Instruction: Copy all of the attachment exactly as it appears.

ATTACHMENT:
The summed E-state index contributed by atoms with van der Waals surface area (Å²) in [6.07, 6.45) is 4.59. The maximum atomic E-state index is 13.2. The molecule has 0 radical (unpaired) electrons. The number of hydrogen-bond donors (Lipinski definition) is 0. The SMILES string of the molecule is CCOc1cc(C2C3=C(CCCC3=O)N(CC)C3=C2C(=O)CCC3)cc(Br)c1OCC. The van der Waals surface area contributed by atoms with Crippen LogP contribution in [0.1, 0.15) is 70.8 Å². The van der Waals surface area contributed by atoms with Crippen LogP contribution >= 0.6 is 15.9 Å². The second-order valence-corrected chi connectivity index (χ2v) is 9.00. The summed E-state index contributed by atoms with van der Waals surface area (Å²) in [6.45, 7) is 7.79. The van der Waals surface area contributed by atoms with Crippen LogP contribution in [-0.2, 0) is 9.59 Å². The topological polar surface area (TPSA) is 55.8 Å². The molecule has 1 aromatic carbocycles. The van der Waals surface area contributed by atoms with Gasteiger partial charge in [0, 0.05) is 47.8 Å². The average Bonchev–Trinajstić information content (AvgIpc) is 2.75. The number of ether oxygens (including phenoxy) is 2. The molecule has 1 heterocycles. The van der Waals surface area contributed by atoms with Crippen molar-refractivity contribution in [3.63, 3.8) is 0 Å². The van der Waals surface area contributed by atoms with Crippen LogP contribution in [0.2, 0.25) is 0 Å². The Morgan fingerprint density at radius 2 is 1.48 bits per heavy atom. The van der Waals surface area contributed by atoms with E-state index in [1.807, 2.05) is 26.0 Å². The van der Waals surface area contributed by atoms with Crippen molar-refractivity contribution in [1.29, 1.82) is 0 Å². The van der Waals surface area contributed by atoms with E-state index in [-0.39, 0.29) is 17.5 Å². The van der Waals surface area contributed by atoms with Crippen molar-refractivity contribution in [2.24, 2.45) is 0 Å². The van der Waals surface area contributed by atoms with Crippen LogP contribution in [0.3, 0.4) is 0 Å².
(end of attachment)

The summed E-state index contributed by atoms with van der Waals surface area (Å²) in [6.07, 6.45) is 4.59. The maximum atomic E-state index is 13.2. The molecule has 0 radical (unpaired) electrons. The number of hydrogen-bond donors (Lipinski definition) is 0. The SMILES string of the molecule is CCOc1cc(C2C3=C(CCCC3=O)N(CC)C3=C2C(=O)CCC3)cc(Br)c1OCC. The van der Waals surface area contributed by atoms with Crippen LogP contribution in [0.1, 0.15) is 70.8 Å². The van der Waals surface area contributed by atoms with Crippen LogP contribution >= 0.6 is 15.9 Å². The second-order valence-corrected chi connectivity index (χ2v) is 9.00. The summed E-state index contributed by atoms with van der Waals surface area (Å²) in [6.45, 7) is 7.79. The van der Waals surface area contributed by atoms with Crippen LogP contribution in [-0.2, 0) is 9.59 Å². The topological polar surface area (TPSA) is 55.8 Å². The molecule has 1 aromatic carbocycles. The van der Waals surface area contributed by atoms with Gasteiger partial charge in [0, 0.05) is 47.8 Å². The average Bonchev–Trinajstić information content (AvgIpc) is 2.75. The number of ether oxygens (including phenoxy) is 2. The molecule has 1 heterocycles. The van der Waals surface area contributed by atoms with Crippen molar-refractivity contribution in [3.63, 3.8) is 0 Å². The van der Waals surface area contributed by atoms with Crippen LogP contribution in [0.2, 0.25) is 0 Å². The Morgan fingerprint density at radius 2 is 1.48 bits per heavy atom. The van der Waals surface area contributed by atoms with E-state index in [1.807, 2.05) is 26.0 Å². The van der Waals surface area contributed by atoms with Crippen molar-refractivity contribution in [1.29, 1.82) is 0 Å². The van der Waals surface area contributed by atoms with E-state index in [-0.39, 0.29) is 17.5 Å². The van der Waals surface area contributed by atoms with Crippen molar-refractivity contribution in [2.24, 2.45) is 0 Å². The van der Waals surface area contributed by atoms with Crippen LogP contribution in [0.3, 0.4) is 0 Å².